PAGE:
Uterotubal junction

The uterotubal junction or utero-tubal junction is the connection between the endometrial cavity of the uterus and the fallopian tube (uterine tube) at the proximal tubal opening, the beginning of the intramural part of the fallopian tube. Histologically, the endometrial epithelium changes over to the ciliated tubal epithelium.


Patency of the utero-tubal junction is necessary for normal reproduction. The tubes can get blocked here by infection (salpingitis) and surgical intervention may be necessary.

Mouse studies have indicated that selective passage of individual spermatozoa may occur at this junction,[1] with abnormal morphology being identified as a significant selection criterion, leading to predominantly normal sperm passing towards the ovum.[2] Absence of the protein calmegin has also been suggested as a critical factor for reliable sperm passage.[1]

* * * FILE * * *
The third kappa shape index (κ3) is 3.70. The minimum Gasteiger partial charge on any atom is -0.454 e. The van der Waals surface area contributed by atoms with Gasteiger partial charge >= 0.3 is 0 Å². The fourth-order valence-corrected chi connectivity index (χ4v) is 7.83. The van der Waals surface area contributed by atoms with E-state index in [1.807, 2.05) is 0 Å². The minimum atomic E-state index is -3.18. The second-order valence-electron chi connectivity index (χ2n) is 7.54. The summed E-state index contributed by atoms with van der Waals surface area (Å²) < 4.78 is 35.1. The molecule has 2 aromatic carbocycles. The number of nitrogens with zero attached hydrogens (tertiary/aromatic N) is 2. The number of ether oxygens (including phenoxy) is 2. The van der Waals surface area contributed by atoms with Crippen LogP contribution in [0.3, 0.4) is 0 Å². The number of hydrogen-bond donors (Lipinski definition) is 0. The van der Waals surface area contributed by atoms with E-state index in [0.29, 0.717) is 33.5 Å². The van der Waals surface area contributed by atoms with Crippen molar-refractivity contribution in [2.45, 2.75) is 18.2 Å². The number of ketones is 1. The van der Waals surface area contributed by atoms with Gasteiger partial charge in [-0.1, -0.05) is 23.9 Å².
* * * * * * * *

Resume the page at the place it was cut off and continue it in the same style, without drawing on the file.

The utero-tubal junction is accessible by hysteroscopy and the entry point for tubal cannulation and falloposcopy. Contraceptive methods have been developed to block the utero-tubal junction.


  1. ^ a b Nakanishi, T.; Isotani, A.; Yamaguchi, R.; Ikawa, M.; Baba, T.; Suarez, S.; Okabe, M. (Sep 2004). "Selective passage through the uterotubal junction of sperm from a mixed population produced by chimeras of calmegin-knockout and wild-type male mice" (Free full text). Biology of Reproduction. 71 (3): 959–965. doi:10.1095/biolreprod.104.028647. ISSN 0006-3363. PMID 15151931.
  2. ^ Krzanowska, H (1974). "The Passage of Abnormal Spermatozoa Through the Uterotubal Junction of the Mouse". Reproduction. 38 (1): 81–90. doi:10.1530/jrf.0.0380081. PMID 4841384.